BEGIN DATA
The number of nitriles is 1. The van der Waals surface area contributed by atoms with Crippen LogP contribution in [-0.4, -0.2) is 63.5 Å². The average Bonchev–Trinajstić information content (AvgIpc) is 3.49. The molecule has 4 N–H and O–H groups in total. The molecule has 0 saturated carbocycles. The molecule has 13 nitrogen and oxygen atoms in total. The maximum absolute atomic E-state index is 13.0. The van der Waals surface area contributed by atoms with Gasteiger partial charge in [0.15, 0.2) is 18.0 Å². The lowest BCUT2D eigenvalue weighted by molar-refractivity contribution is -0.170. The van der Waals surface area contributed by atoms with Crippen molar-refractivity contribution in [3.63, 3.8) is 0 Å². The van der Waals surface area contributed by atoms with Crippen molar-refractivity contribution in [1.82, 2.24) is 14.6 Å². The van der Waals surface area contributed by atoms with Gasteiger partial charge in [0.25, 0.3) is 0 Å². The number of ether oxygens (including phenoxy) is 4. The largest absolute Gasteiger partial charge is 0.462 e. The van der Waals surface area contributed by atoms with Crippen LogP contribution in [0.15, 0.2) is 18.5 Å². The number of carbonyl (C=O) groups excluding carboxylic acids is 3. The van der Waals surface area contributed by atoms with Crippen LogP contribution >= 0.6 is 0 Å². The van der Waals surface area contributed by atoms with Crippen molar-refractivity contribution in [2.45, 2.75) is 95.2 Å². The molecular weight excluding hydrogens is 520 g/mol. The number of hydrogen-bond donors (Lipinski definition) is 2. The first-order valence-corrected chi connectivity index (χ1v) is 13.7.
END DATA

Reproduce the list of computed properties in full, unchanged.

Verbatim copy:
The number of nitriles is 1. The van der Waals surface area contributed by atoms with Crippen LogP contribution in [-0.4, -0.2) is 63.5 Å². The average Bonchev–Trinajstić information content (AvgIpc) is 3.49. The molecule has 4 N–H and O–H groups in total. The molecule has 0 saturated carbocycles. The molecule has 13 nitrogen and oxygen atoms in total. The maximum absolute atomic E-state index is 13.0. The van der Waals surface area contributed by atoms with Gasteiger partial charge in [0.15, 0.2) is 18.0 Å². The lowest BCUT2D eigenvalue weighted by molar-refractivity contribution is -0.170. The van der Waals surface area contributed by atoms with Crippen molar-refractivity contribution in [3.63, 3.8) is 0 Å². The van der Waals surface area contributed by atoms with Crippen molar-refractivity contribution in [1.82, 2.24) is 14.6 Å². The van der Waals surface area contributed by atoms with Gasteiger partial charge in [0.25, 0.3) is 0 Å². The number of ether oxygens (including phenoxy) is 4. The largest absolute Gasteiger partial charge is 0.462 e. The van der Waals surface area contributed by atoms with Crippen LogP contribution in [0.15, 0.2) is 18.5 Å². The number of carbonyl (C=O) groups excluding carboxylic acids is 3. The van der Waals surface area contributed by atoms with Crippen LogP contribution >= 0.6 is 0 Å². The van der Waals surface area contributed by atoms with Crippen molar-refractivity contribution in [2.45, 2.75) is 95.2 Å². The molecular weight excluding hydrogens is 520 g/mol. The number of hydrogen-bond donors (Lipinski definition) is 2. The first-order valence-corrected chi connectivity index (χ1v) is 13.7.